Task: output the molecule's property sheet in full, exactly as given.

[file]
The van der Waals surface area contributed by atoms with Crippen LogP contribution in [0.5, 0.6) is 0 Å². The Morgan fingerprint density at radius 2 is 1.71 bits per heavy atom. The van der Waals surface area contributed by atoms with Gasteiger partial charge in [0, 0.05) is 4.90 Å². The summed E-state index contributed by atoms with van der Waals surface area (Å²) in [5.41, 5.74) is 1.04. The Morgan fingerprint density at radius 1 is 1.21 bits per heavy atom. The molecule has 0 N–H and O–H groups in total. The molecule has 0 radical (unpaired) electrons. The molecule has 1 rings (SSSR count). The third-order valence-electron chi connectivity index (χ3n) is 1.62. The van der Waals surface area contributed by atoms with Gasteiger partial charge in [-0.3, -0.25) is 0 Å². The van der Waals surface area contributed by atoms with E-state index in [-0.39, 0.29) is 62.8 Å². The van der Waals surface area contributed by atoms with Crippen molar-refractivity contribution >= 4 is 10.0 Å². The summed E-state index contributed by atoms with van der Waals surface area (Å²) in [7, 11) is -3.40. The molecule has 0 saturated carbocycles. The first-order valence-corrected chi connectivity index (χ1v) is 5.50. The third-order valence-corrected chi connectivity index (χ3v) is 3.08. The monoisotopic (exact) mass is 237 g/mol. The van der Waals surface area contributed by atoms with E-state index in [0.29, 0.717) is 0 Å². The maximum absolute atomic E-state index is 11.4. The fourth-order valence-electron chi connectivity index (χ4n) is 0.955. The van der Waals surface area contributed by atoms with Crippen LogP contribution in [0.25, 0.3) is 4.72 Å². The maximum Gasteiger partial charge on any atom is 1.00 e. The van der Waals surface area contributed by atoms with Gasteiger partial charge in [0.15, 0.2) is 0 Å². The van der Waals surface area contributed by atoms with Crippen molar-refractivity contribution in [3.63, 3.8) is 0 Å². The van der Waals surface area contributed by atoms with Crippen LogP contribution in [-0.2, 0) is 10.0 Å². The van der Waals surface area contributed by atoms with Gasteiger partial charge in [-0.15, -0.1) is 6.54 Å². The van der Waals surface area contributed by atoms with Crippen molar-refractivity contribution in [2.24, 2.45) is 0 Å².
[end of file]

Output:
The van der Waals surface area contributed by atoms with Crippen LogP contribution in [0.5, 0.6) is 0 Å². The Morgan fingerprint density at radius 2 is 1.71 bits per heavy atom. The van der Waals surface area contributed by atoms with Gasteiger partial charge in [0, 0.05) is 4.90 Å². The summed E-state index contributed by atoms with van der Waals surface area (Å²) in [5.41, 5.74) is 1.04. The Morgan fingerprint density at radius 1 is 1.21 bits per heavy atom. The molecule has 0 N–H and O–H groups in total. The molecule has 0 radical (unpaired) electrons. The molecule has 1 rings (SSSR count). The third-order valence-electron chi connectivity index (χ3n) is 1.62. The van der Waals surface area contributed by atoms with Gasteiger partial charge in [-0.3, -0.25) is 0 Å². The van der Waals surface area contributed by atoms with E-state index in [-0.39, 0.29) is 62.8 Å². The van der Waals surface area contributed by atoms with Crippen molar-refractivity contribution >= 4 is 10.0 Å². The summed E-state index contributed by atoms with van der Waals surface area (Å²) in [7, 11) is -3.40. The molecule has 0 saturated carbocycles. The first-order valence-corrected chi connectivity index (χ1v) is 5.50. The third-order valence-corrected chi connectivity index (χ3v) is 3.08. The monoisotopic (exact) mass is 237 g/mol. The van der Waals surface area contributed by atoms with E-state index in [0.29, 0.717) is 0 Å². The maximum absolute atomic E-state index is 11.4. The fourth-order valence-electron chi connectivity index (χ4n) is 0.955. The van der Waals surface area contributed by atoms with Crippen LogP contribution in [0.25, 0.3) is 4.72 Å². The maximum Gasteiger partial charge on any atom is 1.00 e. The van der Waals surface area contributed by atoms with Gasteiger partial charge in [0.15, 0.2) is 0 Å². The van der Waals surface area contributed by atoms with Crippen molar-refractivity contribution in [3.63, 3.8) is 0 Å². The van der Waals surface area contributed by atoms with Crippen LogP contribution in [-0.2, 0) is 10.0 Å². The van der Waals surface area contributed by atoms with Gasteiger partial charge in [-0.15, -0.1) is 6.54 Å². The van der Waals surface area contributed by atoms with Crippen molar-refractivity contribution in [2.24, 2.45) is 0 Å².